The weekend was consumed with cleaning, a week’s work of laundry, and inexpensive adventures for my two little girls. We attended story time at the museum, rented rowboats in Central Park, and watched bread rise in neighborhood bakeries. I never wanted them to know how little money we had and created what I hoped were exciting activities that masked my constant struggle to survive. At the end of the month, one daughter would be selected to choose a color for Sunday dinner. They never noticed that the meal was potatoes, rice or spaghetti masked with food coloring. Often I would steal a candle to make my little offering more festive.
Our lives were not mirrored anywhere in the Jewish world in which I had been raised. There, wives stayed at home to care for their husbands and raise several children, much as my mother and her mother before her had done. Yet now, I was surrounded by very different Jewish mothers, women who sat together on the benches in Washington Square Park as our children played together. Some were working at outside jobs, others were raising children at home, but all were involved in political activism. Women like these were unfamiliar to me. Men talked about politics. Some, like my grandfather even organized to fight the bosses and what he described as “the crooks that ran everything.” But I had never been exposed to women who were involved in politics except to have a carefully stated opinion. Saturday night dinner parties allowed married women to agree or disagree with the most recent Walter Lippman or James Reston column in the New York Times. That was politics in my marriage. Now, I found myself drawn to these eager women and listened carefully to their conversations.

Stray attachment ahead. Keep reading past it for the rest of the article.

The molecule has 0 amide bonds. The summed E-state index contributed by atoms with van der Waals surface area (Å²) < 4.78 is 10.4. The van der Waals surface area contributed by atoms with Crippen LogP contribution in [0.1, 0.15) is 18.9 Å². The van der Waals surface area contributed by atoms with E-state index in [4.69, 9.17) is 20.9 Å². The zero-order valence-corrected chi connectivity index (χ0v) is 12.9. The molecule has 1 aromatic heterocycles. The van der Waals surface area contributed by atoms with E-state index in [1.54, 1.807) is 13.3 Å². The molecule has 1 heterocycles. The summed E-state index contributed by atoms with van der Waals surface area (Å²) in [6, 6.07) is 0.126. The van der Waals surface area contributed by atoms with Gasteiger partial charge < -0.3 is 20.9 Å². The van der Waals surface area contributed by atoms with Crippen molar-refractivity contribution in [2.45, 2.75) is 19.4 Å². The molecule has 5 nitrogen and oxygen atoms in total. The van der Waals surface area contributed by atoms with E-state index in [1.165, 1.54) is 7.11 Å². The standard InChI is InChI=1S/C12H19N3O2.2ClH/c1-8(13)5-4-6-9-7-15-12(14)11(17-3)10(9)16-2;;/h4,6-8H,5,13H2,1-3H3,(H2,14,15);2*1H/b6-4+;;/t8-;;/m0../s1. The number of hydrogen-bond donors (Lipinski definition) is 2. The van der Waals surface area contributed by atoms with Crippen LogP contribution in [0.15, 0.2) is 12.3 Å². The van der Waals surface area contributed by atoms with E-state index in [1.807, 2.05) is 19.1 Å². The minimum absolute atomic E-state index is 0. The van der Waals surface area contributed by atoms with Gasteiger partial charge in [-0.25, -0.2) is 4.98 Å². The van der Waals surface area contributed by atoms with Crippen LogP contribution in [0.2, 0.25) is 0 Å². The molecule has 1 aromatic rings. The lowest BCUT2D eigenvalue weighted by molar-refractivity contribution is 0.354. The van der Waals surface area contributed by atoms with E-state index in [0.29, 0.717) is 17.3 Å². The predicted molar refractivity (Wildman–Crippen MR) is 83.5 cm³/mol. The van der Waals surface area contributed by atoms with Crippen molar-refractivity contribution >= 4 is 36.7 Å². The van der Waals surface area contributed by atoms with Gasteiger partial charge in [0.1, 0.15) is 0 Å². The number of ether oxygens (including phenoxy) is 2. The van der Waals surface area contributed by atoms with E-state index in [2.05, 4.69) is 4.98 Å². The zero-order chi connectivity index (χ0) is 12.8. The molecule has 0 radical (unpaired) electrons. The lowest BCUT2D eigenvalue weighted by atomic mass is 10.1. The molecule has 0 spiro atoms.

Within months, our lives became intertwined as I became more involved in my daughter’s school PTA. Each meeting was filled with heated and often bitter arguments about the merits of busing black children out of their neighborhood schools into primarily white communities. Feelings ran high, divided almost evenly along racial lines, and the city grew polarized. I, along with my new friends, joined the Harlem Parents Committee in an attempt to support the painful, complex and ultimately unsuccessful effort to integrate our neighborhood school system. We marched. We picketed. We held press conferences. We tried to counteract the public perception that pro-busing parents were all black. I was one of the few nonblack mothers on the picket lines that ringed the school. All of the white women, as it turned out, were Jewish.
The political momentum accelerated when my daughters and I joined the first demonstration against the war in Vietnam. As we marched down First Avenue, 300 strong, my daughters kept their eyes straight ahead, pretending to be oblivious to the eggs, red paint and jeers flung at them. They were both proud and frightened, the former all I noticed. I tucked my daughters under my arm or into strollers for the political demonstrations that were a growing part of our lives. When Janaea was eight years old, she sold Vietnam moratorium buttons in Washington Square Park, her jaw thrust forward with the urgency and importance of her task. Within weeks, she announced that she would no longer salute the flag during homeroom period since the pledge was not true. There was no freedom and justice, she insisted, and until there, was, she would not participate. Her teacher tried to persuade my stubborn child to change her mind, but she would only agree to stand silently along with her class and keep her hands at her sides. Freedom and justice were daily words in our lives—daily Jewish words.